DCC and Reversing Loops

Discussion in 'FAQs' started by roryglasgow, Nov 2, 2001.

  1. roryglasgow

    roryglasgow Active Member

    I think pupparo asked a similar question in the N/Z Scale forum, but here goes:

    How do reversing loops work with DCC? Does someone have to flip a switch to reverse the track polarity, or does the equipment somehow figure it all out?


  2. shamus

    shamus Registered Member

    Hi Rory,
    reversing loops are still reversing loops whether you are using DCC or not, here is a simple diagram using DPDT switches. There is on the market a reversing module which does the job for you, but you still need to isolate the tracks from one another.

  3. Gary Pfeil

    Gary Pfeil Active Member

    DCC reverse loops can be wired to devices which automatically change the polarity of the loop to match the polarity of the incoming/outgoing track. Both rails must be gapped. The reverse units have four wires, two connect to main line track power (the bus wires for track power) and the others to the rails of the loop. There are several manufacturers, I am only familiar with MRC and Tony's. You can also use a seperate booster, tho this seems unneccassarily expensive to me. Basically, these all work by detecting the difference in polarity when the first wheelsets cross the gaps into or out of the loop. Before a circuit breaker can react and shut down power, the unit reverses polarity to the loop. My experience is that the MRC units are useless for running steam. It seems (just a deduction on my part) that metal wheelsets which are not drawing current (read steam loco pilot wheels) will not cause the MRC unit to operate, so you wind up with a short. Diesels, on the other hand (and I refer to diesels with all wheel power pick up-the only ones worth buying and running-the others will probably exhibit the same performance as steam) will operate the MRC unit, sometimes with a little blip prior to reversing polarity. The units from Tony's are far better. You won't even know any polarity change took place. Check his web site, www.ttx-dcc.com My railroad is pretty much a large circle, with the double track main wired the same polarity so crossovers do not present a "reverse block" problem. The loops at each end are therefore reverse blocks. I have 5 staging tracks at each loop, all now have Tony's units installed and I can run all my steam flawlessly. Hope this helps.


    By the way, I have several of the MRC units which I have taken out of service, I will sell them for $20. if anyone is interested.
  4. roryglasgow

    roryglasgow Active Member


    So basically these little devices switch the polarity of the track when the short occurs, right? I assume that means that when an engine hits the intersection and the polarity is reversed any other engines running elsewhere on the track will suddenly start running backwards, right?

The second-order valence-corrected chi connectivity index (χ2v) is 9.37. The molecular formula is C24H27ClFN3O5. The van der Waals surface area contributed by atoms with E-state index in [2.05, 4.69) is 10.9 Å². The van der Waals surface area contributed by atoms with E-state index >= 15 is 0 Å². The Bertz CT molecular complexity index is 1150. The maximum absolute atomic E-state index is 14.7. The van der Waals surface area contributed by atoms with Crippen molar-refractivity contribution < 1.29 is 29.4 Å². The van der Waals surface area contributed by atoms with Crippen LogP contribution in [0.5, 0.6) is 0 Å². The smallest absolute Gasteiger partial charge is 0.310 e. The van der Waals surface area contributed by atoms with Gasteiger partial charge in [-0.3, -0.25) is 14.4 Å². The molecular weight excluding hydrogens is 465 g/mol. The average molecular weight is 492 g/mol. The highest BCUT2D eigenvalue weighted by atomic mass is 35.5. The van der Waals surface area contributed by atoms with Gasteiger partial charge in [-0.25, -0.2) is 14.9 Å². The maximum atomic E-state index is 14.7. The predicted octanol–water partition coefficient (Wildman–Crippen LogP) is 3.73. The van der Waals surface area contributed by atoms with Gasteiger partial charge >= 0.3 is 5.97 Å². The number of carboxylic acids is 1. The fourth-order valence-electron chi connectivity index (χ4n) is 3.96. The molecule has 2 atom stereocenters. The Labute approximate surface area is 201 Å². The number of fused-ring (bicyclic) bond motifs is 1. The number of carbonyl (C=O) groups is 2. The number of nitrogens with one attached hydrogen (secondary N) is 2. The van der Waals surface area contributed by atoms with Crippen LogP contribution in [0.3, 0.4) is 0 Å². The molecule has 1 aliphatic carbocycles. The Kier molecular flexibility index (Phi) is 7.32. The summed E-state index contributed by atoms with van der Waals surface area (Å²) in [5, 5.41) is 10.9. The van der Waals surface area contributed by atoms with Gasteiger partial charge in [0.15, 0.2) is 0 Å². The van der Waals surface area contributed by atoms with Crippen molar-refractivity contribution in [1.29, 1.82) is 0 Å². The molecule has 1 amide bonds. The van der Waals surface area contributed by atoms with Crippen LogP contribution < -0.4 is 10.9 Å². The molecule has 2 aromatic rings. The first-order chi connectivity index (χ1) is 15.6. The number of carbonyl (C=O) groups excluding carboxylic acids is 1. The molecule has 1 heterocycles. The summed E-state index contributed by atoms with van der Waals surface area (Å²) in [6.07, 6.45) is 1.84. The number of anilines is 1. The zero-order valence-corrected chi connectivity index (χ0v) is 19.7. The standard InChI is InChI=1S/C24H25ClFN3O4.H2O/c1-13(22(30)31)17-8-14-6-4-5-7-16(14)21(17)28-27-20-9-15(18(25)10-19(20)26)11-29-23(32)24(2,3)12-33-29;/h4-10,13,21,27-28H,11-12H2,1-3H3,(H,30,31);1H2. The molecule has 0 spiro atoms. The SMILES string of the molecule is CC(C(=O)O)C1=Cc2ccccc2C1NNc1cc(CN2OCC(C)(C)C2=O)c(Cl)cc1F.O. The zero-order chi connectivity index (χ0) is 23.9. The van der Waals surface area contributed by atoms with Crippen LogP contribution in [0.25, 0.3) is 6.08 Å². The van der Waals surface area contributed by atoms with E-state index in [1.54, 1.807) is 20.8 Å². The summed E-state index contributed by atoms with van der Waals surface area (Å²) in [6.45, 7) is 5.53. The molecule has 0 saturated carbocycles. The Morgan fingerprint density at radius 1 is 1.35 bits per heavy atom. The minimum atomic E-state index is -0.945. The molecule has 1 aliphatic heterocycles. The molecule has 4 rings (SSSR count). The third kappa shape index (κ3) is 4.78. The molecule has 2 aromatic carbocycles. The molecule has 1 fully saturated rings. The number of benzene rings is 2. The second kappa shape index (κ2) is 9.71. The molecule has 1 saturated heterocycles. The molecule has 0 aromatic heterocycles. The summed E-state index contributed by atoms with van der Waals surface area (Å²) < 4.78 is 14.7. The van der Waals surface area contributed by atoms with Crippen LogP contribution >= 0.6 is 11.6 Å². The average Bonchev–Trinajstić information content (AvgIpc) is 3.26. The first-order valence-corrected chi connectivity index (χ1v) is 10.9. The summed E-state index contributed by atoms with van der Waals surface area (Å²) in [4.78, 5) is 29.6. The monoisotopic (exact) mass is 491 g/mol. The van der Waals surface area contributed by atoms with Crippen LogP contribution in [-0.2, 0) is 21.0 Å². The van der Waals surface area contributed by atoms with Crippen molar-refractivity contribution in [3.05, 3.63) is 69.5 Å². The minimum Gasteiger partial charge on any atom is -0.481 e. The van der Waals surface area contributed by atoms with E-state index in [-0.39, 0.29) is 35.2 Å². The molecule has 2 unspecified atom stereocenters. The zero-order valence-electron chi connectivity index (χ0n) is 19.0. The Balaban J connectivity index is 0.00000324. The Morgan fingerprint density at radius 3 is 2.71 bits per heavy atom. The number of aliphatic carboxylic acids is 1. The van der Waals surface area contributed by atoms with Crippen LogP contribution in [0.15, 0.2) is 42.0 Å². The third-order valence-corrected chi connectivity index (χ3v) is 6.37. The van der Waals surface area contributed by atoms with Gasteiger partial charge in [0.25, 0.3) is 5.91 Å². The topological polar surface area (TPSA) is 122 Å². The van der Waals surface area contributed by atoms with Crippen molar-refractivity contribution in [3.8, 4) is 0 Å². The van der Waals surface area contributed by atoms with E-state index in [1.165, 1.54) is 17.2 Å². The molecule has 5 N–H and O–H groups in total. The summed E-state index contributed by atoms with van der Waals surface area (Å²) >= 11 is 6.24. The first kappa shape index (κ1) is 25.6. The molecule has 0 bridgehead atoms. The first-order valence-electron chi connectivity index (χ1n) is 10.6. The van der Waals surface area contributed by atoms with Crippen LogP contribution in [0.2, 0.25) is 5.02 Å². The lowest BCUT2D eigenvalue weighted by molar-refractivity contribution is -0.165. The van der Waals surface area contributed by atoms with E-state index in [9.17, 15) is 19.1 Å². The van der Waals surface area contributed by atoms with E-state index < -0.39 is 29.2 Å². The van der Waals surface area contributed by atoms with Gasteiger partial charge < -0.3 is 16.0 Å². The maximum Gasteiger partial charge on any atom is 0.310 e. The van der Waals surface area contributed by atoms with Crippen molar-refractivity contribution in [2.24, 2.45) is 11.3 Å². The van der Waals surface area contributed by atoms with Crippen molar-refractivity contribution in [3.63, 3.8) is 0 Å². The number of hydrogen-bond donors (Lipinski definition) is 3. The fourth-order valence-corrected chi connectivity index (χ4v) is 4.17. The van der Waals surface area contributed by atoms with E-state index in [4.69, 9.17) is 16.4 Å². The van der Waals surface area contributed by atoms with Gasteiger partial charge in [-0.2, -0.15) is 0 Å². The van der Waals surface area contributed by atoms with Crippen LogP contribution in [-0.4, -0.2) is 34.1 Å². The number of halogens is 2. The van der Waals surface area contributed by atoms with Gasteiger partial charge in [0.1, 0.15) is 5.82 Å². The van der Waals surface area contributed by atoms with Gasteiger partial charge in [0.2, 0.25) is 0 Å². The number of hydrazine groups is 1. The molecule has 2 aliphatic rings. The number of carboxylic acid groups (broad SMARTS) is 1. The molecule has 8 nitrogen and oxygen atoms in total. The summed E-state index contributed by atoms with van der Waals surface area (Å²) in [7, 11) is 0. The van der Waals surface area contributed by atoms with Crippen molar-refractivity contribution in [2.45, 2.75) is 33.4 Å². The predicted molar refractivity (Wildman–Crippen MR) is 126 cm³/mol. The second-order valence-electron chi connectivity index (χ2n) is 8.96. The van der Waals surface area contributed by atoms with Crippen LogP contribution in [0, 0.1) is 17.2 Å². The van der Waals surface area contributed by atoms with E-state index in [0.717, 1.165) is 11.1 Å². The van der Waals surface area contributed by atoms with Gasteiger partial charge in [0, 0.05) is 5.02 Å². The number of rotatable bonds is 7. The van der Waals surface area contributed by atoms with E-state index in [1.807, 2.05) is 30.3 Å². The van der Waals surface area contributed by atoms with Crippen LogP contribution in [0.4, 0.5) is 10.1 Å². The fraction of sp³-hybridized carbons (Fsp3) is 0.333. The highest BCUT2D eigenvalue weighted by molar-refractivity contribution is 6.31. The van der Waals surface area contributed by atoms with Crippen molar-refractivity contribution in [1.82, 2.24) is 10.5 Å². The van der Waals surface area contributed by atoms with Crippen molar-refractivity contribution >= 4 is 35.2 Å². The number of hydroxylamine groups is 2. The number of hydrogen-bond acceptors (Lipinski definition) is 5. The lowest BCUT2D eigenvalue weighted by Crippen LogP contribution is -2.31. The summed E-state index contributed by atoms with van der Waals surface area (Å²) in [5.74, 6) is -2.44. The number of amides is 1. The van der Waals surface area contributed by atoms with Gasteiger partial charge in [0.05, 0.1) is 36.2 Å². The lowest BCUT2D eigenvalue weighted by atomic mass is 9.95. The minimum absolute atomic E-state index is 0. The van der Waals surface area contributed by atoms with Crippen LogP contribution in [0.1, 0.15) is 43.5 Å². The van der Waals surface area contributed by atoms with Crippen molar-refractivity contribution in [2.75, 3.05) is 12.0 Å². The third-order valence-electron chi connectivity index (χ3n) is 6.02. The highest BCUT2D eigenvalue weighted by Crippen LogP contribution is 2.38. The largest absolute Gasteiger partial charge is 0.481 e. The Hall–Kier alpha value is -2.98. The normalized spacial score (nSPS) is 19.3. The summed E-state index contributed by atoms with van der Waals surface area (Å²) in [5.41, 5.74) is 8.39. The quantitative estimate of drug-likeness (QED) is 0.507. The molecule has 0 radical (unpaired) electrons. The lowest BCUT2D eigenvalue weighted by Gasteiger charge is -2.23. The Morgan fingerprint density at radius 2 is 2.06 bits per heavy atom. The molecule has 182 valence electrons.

I've been pondering the Next Big Thing, and I prefer having just one mainline. I'd like to make it continuous running with no human intervention so I can have a train running on the mainline while I work in a yard. There would be times, though, that more than one train would be on the mainline (possibly even heading towards one another, with one heading for a passing siding). I was just wondering how to make such a scenario work, electrically. I might just end up designing it with a double-track mainline, though. There are a number of advantages to that...

  5. Gary Pfeil

    Gary Pfeil Active Member

    Unlike regular DC, locos with DCC decoders run according to which direction you tell them to, forward or reverse. Changing the polarity will have no effect on the direction of travel. So no, there will be no change in direction when the reverser unit changes polarity. This is true of decoder equipped locos only. Analog locos (no decoder) will still need the trusty old dpdt switches to negotiate the reverse loop. To state it another way, the decoder provides power to the motor of whichever polarity is required to make the loco move forward. If you change the polarity on the rails, the decoder simply changes polarity also, and the loco direction remains the same. The reason you still have the potential for a short is at the gap one rail is still minus, the other plus, the wheelset creates a short with either DC or DCC, the reverser unit changes this polarity difference faster than the breaker can trip. Hope this is clear. You may want to check Allen Gartners web page. Start by going to www.digitrax.com and check the links. There are several sites which will be helpful. Also check www.loystoys.com

  6. Gary Pfeil

    Gary Pfeil Active Member

    Regarding the second question in you post, to run trains unattended on a single track main with reverse loops at each end and passing sidings, this can be accomplished with detecting units and either relays (I don't even want to think about it!) or, with DCC, a computer interface. I am no where near computer literate enough to advise you. I am glad my road (NYC) requires double and 4 track mains, because i didn't have to deal with this issue. I am able to run trains unattended by simply having up to four trains run the main at about the same speed (easy with DCC) and follow a set route. I do this while I switch other areas, or while I work on some area. Good luck!

  7. unknwn

    unknwn New Member

    I just registered this morning, and came across the post by
    Gary. I might be interested in your MRC reverse loop modules
    if they are still available.
    Email me at cflinder@prodigy.net

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